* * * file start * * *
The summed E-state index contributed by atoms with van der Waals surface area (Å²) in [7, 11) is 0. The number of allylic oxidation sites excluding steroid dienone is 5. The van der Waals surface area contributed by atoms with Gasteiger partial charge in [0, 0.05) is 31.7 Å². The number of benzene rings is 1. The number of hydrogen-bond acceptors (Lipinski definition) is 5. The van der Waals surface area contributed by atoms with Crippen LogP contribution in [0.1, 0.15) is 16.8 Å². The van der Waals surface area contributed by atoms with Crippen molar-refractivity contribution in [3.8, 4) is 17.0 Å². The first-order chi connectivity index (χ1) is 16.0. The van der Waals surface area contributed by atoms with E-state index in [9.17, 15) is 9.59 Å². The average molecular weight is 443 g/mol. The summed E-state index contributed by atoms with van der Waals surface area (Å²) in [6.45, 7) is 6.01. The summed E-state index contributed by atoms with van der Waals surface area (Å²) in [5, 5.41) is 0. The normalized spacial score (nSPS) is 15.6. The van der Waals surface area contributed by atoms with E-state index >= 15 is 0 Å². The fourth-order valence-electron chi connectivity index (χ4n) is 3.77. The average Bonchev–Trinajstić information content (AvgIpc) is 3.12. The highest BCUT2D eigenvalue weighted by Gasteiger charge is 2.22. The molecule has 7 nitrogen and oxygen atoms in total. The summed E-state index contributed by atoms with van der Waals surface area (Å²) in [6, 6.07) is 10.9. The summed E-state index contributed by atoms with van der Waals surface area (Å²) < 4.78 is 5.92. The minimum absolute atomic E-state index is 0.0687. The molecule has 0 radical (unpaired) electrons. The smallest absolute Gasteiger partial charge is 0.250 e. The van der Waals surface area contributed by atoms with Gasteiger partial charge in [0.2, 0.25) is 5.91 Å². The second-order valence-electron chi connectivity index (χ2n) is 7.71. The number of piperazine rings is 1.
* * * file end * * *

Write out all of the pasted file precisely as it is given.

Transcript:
The summed E-state index contributed by atoms with van der Waals surface area (Å²) in [7, 11) is 0. The number of allylic oxidation sites excluding steroid dienone is 5. The van der Waals surface area contributed by atoms with Gasteiger partial charge in [0, 0.05) is 31.7 Å². The number of benzene rings is 1. The number of hydrogen-bond acceptors (Lipinski definition) is 5. The van der Waals surface area contributed by atoms with Crippen LogP contribution in [0.1, 0.15) is 16.8 Å². The van der Waals surface area contributed by atoms with Crippen molar-refractivity contribution in [3.8, 4) is 17.0 Å². The first-order chi connectivity index (χ1) is 16.0. The van der Waals surface area contributed by atoms with E-state index in [9.17, 15) is 9.59 Å². The average molecular weight is 443 g/mol. The summed E-state index contributed by atoms with van der Waals surface area (Å²) in [6.45, 7) is 6.01. The summed E-state index contributed by atoms with van der Waals surface area (Å²) in [5, 5.41) is 0. The normalized spacial score (nSPS) is 15.6. The van der Waals surface area contributed by atoms with E-state index >= 15 is 0 Å². The fourth-order valence-electron chi connectivity index (χ4n) is 3.77. The average Bonchev–Trinajstić information content (AvgIpc) is 3.12. The highest BCUT2D eigenvalue weighted by Gasteiger charge is 2.22. The molecule has 7 nitrogen and oxygen atoms in total. The summed E-state index contributed by atoms with van der Waals surface area (Å²) in [6, 6.07) is 10.9. The summed E-state index contributed by atoms with van der Waals surface area (Å²) < 4.78 is 5.92. The minimum absolute atomic E-state index is 0.0687. The molecule has 0 radical (unpaired) electrons. The smallest absolute Gasteiger partial charge is 0.250 e. The van der Waals surface area contributed by atoms with Gasteiger partial charge in [0.2, 0.25) is 5.91 Å². The second-order valence-electron chi connectivity index (χ2n) is 7.71. The number of piperazine rings is 1.